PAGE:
attributes that are centrally provisioned on and signaled from
   controllers, but they MUST additionally carry a new sub-TLV to
   indidate the routers that host the links, because these Extended Link
   TLVs are in the Extended Link Opaque LSAs originated by the ABRs not
   those originated by the routers hosting the links.  The sub-TLV is
   called Hosting Router sub-TLV, with a new TBD2 type and a 4-octet
   value for the Rouer ID of the router hosting the link.

   For OSPFv3, a router advertises its local links' TE attributes in
   Intra-Area-TE LSAs, which contains Link TLVs with link attribute sub-
   TLVs.  Similarly to OSPFv2, when ABRs flood the link attributes that
   are centrally provisioned on and signaled from controllers, the Link
   TLVs MUST carry the Hosting Router sub-TLV.

   For ISIS, the Link Administrative Group information is signaled as
   sub-TLVs in Extended IS Reachability TLV [RFC5305].  Similarlly, when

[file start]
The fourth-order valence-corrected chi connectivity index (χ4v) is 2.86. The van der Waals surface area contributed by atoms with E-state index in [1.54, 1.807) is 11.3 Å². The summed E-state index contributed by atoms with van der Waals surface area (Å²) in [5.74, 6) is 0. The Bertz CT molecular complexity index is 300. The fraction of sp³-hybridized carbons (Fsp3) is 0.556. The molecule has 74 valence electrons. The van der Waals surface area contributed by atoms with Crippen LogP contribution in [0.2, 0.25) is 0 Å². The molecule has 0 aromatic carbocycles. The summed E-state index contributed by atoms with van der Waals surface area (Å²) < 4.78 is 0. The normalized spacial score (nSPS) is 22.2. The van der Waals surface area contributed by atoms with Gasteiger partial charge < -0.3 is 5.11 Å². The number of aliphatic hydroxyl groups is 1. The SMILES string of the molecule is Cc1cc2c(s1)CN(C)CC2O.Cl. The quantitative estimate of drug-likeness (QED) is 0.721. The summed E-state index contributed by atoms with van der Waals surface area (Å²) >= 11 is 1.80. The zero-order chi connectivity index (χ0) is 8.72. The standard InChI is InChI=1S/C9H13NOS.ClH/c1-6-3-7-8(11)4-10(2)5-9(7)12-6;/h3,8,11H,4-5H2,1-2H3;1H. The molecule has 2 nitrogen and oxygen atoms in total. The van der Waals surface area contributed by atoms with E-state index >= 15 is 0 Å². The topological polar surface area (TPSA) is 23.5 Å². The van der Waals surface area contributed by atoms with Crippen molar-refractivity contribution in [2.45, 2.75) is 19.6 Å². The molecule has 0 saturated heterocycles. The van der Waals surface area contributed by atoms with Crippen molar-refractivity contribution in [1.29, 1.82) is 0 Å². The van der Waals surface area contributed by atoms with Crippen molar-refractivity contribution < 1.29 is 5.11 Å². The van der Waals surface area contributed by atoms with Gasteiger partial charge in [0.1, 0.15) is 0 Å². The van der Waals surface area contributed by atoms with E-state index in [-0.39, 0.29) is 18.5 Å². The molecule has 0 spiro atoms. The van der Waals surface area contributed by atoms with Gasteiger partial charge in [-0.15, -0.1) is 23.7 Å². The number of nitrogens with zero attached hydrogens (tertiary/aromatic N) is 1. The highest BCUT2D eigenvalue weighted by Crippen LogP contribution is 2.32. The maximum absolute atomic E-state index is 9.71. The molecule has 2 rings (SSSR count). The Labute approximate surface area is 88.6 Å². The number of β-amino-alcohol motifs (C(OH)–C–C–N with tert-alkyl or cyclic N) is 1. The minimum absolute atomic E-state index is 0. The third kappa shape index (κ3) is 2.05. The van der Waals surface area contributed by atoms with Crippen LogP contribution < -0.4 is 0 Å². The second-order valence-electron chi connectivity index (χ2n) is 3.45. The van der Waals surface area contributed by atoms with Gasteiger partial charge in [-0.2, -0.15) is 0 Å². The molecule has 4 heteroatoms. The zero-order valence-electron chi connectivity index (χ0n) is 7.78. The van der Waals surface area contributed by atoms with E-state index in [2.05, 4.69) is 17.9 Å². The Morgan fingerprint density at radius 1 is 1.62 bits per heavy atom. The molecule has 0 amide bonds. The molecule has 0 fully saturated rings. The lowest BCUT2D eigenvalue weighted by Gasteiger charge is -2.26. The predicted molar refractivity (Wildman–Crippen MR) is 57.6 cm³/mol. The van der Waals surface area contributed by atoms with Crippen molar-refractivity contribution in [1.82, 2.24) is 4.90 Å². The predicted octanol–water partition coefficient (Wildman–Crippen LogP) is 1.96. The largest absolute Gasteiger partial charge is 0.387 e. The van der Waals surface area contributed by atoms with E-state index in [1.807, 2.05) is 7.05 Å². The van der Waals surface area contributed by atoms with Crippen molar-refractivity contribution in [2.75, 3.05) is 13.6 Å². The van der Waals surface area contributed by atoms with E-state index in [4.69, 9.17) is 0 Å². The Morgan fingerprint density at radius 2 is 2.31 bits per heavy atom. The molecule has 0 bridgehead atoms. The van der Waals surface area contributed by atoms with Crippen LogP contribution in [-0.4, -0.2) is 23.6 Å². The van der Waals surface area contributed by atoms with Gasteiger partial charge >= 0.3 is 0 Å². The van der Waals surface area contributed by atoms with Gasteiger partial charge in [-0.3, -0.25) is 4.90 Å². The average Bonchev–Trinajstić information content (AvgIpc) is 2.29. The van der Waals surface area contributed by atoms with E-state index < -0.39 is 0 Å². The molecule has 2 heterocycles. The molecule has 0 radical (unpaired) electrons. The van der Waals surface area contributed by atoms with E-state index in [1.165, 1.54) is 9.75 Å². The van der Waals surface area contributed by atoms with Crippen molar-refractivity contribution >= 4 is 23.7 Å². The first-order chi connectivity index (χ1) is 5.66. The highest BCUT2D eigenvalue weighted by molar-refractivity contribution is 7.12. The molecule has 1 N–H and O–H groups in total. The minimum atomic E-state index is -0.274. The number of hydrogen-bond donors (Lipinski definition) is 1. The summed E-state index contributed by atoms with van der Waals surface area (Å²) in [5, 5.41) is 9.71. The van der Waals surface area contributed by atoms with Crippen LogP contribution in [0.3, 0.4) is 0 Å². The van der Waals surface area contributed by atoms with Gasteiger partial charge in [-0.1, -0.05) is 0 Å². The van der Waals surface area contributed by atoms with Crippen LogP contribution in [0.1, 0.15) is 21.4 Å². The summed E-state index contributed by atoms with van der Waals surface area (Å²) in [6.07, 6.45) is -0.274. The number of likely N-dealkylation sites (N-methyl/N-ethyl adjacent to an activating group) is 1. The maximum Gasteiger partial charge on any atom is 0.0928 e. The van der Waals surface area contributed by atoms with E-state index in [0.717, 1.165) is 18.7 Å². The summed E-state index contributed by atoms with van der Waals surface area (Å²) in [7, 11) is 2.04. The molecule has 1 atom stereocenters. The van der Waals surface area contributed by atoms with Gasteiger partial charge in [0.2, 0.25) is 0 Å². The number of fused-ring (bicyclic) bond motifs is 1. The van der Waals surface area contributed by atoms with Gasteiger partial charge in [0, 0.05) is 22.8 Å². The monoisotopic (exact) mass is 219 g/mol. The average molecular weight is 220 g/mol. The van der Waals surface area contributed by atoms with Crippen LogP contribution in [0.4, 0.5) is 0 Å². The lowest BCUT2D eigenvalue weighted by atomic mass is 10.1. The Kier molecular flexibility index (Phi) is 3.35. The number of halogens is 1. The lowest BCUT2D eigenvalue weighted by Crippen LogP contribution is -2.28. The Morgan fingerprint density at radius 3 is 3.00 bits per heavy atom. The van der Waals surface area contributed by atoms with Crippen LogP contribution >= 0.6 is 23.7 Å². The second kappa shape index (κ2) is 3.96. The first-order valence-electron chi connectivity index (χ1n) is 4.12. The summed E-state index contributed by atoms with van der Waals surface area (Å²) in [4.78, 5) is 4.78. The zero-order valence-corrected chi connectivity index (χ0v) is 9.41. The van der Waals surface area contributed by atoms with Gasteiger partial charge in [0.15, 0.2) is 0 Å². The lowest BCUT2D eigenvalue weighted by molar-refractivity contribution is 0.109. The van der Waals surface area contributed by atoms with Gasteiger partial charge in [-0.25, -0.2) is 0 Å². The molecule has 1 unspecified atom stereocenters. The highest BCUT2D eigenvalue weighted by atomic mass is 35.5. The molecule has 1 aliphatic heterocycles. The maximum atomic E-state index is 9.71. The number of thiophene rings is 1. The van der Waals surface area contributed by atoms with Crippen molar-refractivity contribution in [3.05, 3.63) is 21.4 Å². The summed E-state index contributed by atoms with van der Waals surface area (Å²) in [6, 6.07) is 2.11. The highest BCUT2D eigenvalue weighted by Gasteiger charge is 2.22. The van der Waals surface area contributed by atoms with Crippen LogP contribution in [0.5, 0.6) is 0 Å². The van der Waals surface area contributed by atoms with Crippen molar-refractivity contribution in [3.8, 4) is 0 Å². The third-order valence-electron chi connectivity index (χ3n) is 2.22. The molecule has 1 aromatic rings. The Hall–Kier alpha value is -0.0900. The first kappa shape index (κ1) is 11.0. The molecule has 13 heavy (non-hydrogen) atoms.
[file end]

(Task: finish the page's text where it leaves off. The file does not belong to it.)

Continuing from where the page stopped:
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   ABRs flood the link attributes that are centrally provisioned on and
   signaled from controllers, the Extended IS Reachability TLV MUST
   carry a new Hosting System sub-TLV.  The sub-TLV has a new type TBD3
   and a 7-octet value for system ID and pseudonode number.

   When a router receives a OSPFv2/OSPFv3 Link TLV with Hosting Router
   sub-TLV or an ISIS Extended IS Reachability TLV with Hosting System
   sub-TLV, it MUST associate the link with the advertised hosting
   router/system, not with the originator of the OSPF LSA or ISIS LSP.

2.4.  FlexAlgo and Link AG Signaling from Controllers

   With centralized provisioning and signaling, a controller signals